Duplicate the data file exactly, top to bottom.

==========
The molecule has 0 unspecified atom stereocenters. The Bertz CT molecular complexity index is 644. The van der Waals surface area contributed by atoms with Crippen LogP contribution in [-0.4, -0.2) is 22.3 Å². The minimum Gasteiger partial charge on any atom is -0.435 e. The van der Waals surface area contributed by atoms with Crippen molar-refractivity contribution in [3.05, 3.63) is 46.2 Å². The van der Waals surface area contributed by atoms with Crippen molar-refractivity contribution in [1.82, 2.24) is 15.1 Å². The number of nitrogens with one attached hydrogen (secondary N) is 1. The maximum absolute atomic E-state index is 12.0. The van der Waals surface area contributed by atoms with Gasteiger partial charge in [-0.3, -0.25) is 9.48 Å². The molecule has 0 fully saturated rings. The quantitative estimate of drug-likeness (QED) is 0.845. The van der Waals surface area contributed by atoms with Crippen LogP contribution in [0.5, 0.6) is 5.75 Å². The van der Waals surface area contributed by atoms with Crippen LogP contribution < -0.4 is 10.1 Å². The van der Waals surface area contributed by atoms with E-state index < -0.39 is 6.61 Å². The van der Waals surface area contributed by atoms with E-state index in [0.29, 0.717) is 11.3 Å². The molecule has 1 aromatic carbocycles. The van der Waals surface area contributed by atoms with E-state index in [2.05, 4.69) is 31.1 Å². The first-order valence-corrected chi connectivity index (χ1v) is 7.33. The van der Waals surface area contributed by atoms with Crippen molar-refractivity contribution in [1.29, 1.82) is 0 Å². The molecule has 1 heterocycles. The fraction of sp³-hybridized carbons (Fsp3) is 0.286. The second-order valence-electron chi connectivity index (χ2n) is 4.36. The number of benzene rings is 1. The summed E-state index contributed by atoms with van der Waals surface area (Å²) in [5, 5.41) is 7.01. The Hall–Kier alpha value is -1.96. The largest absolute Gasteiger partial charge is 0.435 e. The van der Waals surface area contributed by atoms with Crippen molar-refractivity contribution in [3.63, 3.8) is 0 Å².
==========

The molecule has 0 unspecified atom stereocenters. The Bertz CT molecular complexity index is 644. The van der Waals surface area contributed by atoms with Crippen LogP contribution in [-0.4, -0.2) is 22.3 Å². The minimum Gasteiger partial charge on any atom is -0.435 e. The van der Waals surface area contributed by atoms with Crippen molar-refractivity contribution in [3.05, 3.63) is 46.2 Å². The van der Waals surface area contributed by atoms with Crippen molar-refractivity contribution in [1.82, 2.24) is 15.1 Å². The number of nitrogens with one attached hydrogen (secondary N) is 1. The maximum absolute atomic E-state index is 12.0. The van der Waals surface area contributed by atoms with Gasteiger partial charge in [-0.3, -0.25) is 9.48 Å². The molecule has 0 fully saturated rings. The quantitative estimate of drug-likeness (QED) is 0.845. The van der Waals surface area contributed by atoms with Crippen LogP contribution in [0.5, 0.6) is 5.75 Å². The van der Waals surface area contributed by atoms with Crippen LogP contribution < -0.4 is 10.1 Å². The van der Waals surface area contributed by atoms with E-state index < -0.39 is 6.61 Å². The van der Waals surface area contributed by atoms with E-state index in [0.29, 0.717) is 11.3 Å². The molecule has 1 aromatic carbocycles. The van der Waals surface area contributed by atoms with E-state index in [2.05, 4.69) is 31.1 Å². The first-order valence-corrected chi connectivity index (χ1v) is 7.33. The van der Waals surface area contributed by atoms with Crippen molar-refractivity contribution in [1.29, 1.82) is 0 Å². The molecule has 1 heterocycles. The fraction of sp³-hybridized carbons (Fsp3) is 0.286. The second-order valence-electron chi connectivity index (χ2n) is 4.36. The number of benzene rings is 1. The summed E-state index contributed by atoms with van der Waals surface area (Å²) in [5, 5.41) is 7.01. The Hall–Kier alpha value is -1.96. The largest absolute Gasteiger partial charge is 0.435 e. The van der Waals surface area contributed by atoms with Crippen molar-refractivity contribution in [3.63, 3.8) is 0 Å².